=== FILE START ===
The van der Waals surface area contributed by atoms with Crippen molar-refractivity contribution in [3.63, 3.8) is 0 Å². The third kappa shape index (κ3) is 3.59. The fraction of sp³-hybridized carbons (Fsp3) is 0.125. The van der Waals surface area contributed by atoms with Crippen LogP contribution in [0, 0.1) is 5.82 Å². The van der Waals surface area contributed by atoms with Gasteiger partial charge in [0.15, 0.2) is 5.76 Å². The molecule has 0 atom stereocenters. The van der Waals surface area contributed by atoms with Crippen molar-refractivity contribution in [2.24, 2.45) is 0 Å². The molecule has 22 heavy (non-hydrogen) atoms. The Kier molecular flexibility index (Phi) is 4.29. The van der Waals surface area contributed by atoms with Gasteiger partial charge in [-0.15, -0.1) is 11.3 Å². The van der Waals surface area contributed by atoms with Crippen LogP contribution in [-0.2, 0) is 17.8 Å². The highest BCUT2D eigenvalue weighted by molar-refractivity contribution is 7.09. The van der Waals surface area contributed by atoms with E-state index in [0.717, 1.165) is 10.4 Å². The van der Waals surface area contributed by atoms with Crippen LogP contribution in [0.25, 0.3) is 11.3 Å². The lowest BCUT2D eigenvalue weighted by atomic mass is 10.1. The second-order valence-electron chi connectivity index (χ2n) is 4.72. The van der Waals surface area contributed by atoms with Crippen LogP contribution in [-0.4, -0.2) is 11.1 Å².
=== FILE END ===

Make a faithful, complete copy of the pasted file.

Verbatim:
The van der Waals surface area contributed by atoms with Crippen molar-refractivity contribution in [3.63, 3.8) is 0 Å². The third kappa shape index (κ3) is 3.59. The fraction of sp³-hybridized carbons (Fsp3) is 0.125. The van der Waals surface area contributed by atoms with Crippen LogP contribution in [0, 0.1) is 5.82 Å². The van der Waals surface area contributed by atoms with Gasteiger partial charge in [0.15, 0.2) is 5.76 Å². The molecule has 0 atom stereocenters. The van der Waals surface area contributed by atoms with Crippen molar-refractivity contribution in [2.24, 2.45) is 0 Å². The molecule has 22 heavy (non-hydrogen) atoms. The Kier molecular flexibility index (Phi) is 4.29. The van der Waals surface area contributed by atoms with Gasteiger partial charge in [-0.15, -0.1) is 11.3 Å². The van der Waals surface area contributed by atoms with Crippen LogP contribution in [-0.2, 0) is 17.8 Å². The highest BCUT2D eigenvalue weighted by molar-refractivity contribution is 7.09. The van der Waals surface area contributed by atoms with E-state index in [0.717, 1.165) is 10.4 Å². The van der Waals surface area contributed by atoms with Crippen LogP contribution in [0.25, 0.3) is 11.3 Å². The lowest BCUT2D eigenvalue weighted by atomic mass is 10.1. The second-order valence-electron chi connectivity index (χ2n) is 4.72. The van der Waals surface area contributed by atoms with Crippen LogP contribution in [-0.4, -0.2) is 11.1 Å².